Types & Sizes of Brushless Motors: RC Motor KV Ratings Explained

Types & Sizes of Brushless Motors: RC Motor KV Ratings Explained

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Motors that have a more KV rating run faster. They do this using less torque, which is the power to accelerate faster. This is a give and takes off more power for less speed and vice versa when it comes to the basic construction of brush-less motors. The torque or a motor depends on its “turns”, which the wires are winding around a rotor pole. The rotor pole is just another component of a motor. The more turns of the rotor pole mean the higher torque that a motor has. The motor torque that a motor has the lower its top speed is. All of these things run really faster or not so depending on the amps and amperage flowing through a conductor. Amp is a measure of electricity flowing from source to destination, and the amperage is the maximum amount of current that a motor can handle. Another way to look at this is to calculate the watts of a motor, which is just Amperage multiplied by voltage. When it comes to keeping a motor running like new, there is the High-Efficiency rating. This tells how much energy is being converted to kinetic motion. The higher the rating the better, because energy not converted into motion becomes heat within a motor. If a motor has lots of plastic parts but is not highly efficient, the plastic parts are liable to melt or become damaged.

Types & Sizes of Brushless Motors: RC Motor KV Ratings Explained

Some people explain the aforementioned understanding of the KV constant as wrong because it does not account for Back-EMF (Electromotive Force). This EMF is directly proportionate to the speed of a rotation speed of a motor. The equation is actually simple, once the expounding of vocabulary gets out of the way. The EMF equals Volts per RPM times Speed (represented as W). When this equation is applied using constant DC (Direct Current), the maximum speed can be factored and figured out. It is called circuit analysis.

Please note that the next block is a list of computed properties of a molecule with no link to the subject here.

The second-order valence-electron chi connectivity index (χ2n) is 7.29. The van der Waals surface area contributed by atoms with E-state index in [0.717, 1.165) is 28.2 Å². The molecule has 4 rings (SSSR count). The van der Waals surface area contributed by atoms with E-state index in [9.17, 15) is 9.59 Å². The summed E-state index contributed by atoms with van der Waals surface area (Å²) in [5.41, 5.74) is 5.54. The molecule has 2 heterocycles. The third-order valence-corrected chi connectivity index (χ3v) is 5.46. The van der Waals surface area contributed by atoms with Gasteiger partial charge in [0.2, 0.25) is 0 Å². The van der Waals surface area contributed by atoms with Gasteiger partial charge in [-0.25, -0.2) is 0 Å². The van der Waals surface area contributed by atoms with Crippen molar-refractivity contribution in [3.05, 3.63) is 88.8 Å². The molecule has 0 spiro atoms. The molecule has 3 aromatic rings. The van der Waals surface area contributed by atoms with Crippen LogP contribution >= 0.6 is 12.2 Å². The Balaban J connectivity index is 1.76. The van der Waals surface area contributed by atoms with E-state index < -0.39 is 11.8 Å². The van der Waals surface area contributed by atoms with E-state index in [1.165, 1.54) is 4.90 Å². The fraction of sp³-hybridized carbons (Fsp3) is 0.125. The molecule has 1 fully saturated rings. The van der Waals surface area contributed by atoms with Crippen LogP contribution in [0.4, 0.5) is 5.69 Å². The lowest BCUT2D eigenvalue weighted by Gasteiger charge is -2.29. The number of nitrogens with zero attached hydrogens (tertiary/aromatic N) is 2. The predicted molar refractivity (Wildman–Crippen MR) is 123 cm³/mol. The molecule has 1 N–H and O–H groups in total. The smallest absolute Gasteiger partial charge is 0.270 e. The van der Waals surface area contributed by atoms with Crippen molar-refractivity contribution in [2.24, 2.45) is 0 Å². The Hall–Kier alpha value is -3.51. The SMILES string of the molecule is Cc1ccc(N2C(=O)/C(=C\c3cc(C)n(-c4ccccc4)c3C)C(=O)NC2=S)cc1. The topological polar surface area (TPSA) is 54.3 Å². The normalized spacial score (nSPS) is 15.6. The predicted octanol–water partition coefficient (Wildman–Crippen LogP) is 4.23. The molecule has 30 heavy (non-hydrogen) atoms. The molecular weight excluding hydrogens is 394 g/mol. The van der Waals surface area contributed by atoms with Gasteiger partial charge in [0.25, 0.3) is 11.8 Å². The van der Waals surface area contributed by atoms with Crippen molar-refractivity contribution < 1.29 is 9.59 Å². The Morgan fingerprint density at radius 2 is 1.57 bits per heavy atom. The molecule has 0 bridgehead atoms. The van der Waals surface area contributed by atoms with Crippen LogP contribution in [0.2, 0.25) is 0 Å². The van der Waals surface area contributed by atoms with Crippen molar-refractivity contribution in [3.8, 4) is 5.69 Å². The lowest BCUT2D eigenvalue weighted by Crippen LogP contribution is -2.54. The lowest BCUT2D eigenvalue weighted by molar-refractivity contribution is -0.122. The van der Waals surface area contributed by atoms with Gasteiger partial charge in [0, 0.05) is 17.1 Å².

☑V = R * I + E = R * I + K
e * w

 

Once the circuit analysis is figured out, figuring out the top speed of a motor is formulaic. The formula, like many of such formula, is a placement of term relative to one another so they balance.

 

Once the details of the terms are explained, figuring out how to use them becomes a snap. When it comes to figuring out torque the formula looks like this:

Where T represents the torque, K

t is the torque constant and I stands for the current.

In another formula, K

t equals 1 over K

  1. The formula looks like this:

It can be written like this as well:

 

The bottom line is that K

v can be written as a formula as long as the terms are clearly understood. The formula for that looks like this:

Even though RC (Radio Controlled) vehicles have an ESC (Electronic Speed Controllers) within their system, it is useful to know what is going on inside. This knowledge actually enhances the enjoyment and performance of RC vehicles.

 

Just in case the information is needed for comparison, the following facts and formulas apply to a brushed DC motor.

The formula for finding the top speed of a motor looks like this:

Where V stands for voltage, R is the motor resistance, I

0 is a current with no load, K

e is the back-EMF and W represents speed.

 

Basically, it comes down to the current of a motor having a direct influence on its kinetic motion or speed. The more current, the slower your motor runs. The torque, which has everything to do with the turns of a motor has everything ti do with that. However, these facts and figures only apply in a perfect world where things do not collide. In reality, a motor speed can be null while full voltage is flowing through its components and conduits. Such as when a stick is wedged between the wheels and the chassis of an RTR (Ready Ro Run) vehicle.

 

When that happens the formula looks like this:

Where I is the back EMF, V is for voltage and R represent resistance.

 

Understanding the KV of a motor is not just about its speed, volts, and resistance. It really is about knowing how to explain what is going on within the motor. Another way to think about this is to understand that that Kv is equal to the back-EMF constant. The formula for that looks like this:

 

No matter which type of engine you choose to go for, it is good to know how to fix or at least talk to a professional about fixing your vehicle. It also does not hurt to know what you are up against when it comes to other kinds of motors. In the end, it all comes down to being helpful. The above information should serve that purpose, where RC racing and maintenance is concerned.

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